The comparisons and contrasts on North and South America, and what led to these differences, is original work. They do the same to certain areas of Africa with amazing insight.
It is a very long book, but it didn't feel so. Every morning, I was eager to get out of the bed and traffic jam didn't annoy me at all until I finished listening to the book.
This book confirms my believe that success or failure of nations and organisations has nothing to do with geography. It has to do with the systems that you setup.
I think the title is more negative than the book itself. In trying to explain failure of nations, it provides so many positive examples of nations that have succeeded.I think the most appropriate title is:Why Nations Fail or Succeed.
It focuses mainly on nations, but I find the lessons applicable to businesses as well. The challenge for me as an entrepreneur is to setup businesses that are not "extractive" in nature.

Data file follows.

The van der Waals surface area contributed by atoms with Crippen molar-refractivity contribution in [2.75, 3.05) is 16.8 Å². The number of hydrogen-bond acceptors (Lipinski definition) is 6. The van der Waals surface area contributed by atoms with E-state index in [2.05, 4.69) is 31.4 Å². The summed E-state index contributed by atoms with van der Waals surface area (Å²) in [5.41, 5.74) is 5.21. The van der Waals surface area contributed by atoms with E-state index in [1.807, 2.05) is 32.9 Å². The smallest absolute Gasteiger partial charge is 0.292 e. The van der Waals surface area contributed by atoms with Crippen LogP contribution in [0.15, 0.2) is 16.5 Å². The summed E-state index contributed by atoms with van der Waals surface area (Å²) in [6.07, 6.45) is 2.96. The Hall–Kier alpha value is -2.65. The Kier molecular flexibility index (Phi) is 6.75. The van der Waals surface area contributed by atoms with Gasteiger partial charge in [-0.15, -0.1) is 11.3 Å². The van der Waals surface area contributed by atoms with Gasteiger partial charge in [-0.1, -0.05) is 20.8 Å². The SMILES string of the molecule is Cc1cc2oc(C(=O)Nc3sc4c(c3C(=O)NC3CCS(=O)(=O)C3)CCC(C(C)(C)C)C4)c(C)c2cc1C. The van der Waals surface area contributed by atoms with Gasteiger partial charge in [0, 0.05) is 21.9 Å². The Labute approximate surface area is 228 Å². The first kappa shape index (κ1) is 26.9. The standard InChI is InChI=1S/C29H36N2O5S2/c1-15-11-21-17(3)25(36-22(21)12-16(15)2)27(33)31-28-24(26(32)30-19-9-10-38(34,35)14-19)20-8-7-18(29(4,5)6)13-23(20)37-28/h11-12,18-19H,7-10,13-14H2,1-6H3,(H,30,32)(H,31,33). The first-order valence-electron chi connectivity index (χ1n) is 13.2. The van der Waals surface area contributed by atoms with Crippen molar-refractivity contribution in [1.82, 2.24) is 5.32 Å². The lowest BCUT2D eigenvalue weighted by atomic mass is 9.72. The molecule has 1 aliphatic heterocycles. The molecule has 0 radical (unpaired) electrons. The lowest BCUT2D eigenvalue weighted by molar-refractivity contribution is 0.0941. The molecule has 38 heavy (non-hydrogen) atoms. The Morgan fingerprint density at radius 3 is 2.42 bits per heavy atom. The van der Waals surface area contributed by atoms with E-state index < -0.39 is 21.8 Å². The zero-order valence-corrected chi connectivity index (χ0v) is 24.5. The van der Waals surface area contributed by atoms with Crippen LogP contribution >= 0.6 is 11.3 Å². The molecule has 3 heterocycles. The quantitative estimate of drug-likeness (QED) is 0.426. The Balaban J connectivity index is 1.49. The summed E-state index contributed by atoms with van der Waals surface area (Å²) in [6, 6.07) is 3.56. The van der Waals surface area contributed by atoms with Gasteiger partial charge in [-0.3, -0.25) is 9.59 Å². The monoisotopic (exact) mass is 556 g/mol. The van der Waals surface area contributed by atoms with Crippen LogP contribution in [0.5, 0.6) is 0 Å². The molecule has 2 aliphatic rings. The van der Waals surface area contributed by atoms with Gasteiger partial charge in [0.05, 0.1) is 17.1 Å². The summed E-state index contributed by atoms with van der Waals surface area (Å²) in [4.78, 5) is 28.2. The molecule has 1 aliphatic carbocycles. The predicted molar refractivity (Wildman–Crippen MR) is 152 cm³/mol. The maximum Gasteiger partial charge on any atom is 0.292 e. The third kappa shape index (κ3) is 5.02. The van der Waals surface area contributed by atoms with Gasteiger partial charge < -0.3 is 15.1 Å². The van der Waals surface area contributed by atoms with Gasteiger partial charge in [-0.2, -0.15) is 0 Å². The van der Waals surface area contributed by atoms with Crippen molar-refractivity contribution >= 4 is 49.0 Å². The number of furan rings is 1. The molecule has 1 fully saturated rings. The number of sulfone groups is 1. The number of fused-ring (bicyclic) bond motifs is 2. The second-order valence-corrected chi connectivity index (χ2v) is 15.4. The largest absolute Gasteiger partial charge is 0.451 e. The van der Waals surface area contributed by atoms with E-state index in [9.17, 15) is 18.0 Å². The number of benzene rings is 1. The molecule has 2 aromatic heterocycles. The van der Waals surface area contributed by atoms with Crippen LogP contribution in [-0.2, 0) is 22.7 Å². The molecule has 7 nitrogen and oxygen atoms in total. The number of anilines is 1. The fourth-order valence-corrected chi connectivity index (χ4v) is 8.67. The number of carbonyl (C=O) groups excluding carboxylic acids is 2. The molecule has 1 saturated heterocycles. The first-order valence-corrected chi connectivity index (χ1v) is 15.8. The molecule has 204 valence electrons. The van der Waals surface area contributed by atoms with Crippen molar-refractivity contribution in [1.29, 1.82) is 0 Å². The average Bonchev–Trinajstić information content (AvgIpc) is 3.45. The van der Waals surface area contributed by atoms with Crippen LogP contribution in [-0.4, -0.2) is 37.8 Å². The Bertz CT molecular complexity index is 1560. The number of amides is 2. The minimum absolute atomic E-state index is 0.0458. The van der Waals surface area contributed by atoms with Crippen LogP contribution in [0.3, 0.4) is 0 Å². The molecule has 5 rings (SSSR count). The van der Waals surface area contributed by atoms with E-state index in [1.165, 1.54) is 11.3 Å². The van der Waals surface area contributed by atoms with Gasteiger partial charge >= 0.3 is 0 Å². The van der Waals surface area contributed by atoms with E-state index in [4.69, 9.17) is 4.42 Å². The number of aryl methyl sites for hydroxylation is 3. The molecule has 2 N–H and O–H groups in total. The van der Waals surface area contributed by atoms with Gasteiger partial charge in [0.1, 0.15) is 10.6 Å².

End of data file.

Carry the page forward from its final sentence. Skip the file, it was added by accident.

I have to come back to the details and cases that the book provides. It provides an extraordinary historical review and proving cases.
I do not think that the book can be compared to any other I have read in this area.
A simple and straightforward historical review and success/failure that can describe nations success.
This book should be an amazing documentary which should be mandatory of viewing by each US Senator and Representative to understand how their decision making can impact the future of our country.
I would recommend the book, but not as an audio book. Why is it that readers assume we want a book read like a bad PBS skit just because it is a history book? Why nations fail is a well researched, interesting piece of work. Dan Woren reads it like a Mass in Latin, boring, monotone, painful. Please, please, please, find someone to read it that will not put me to sleep while I drive!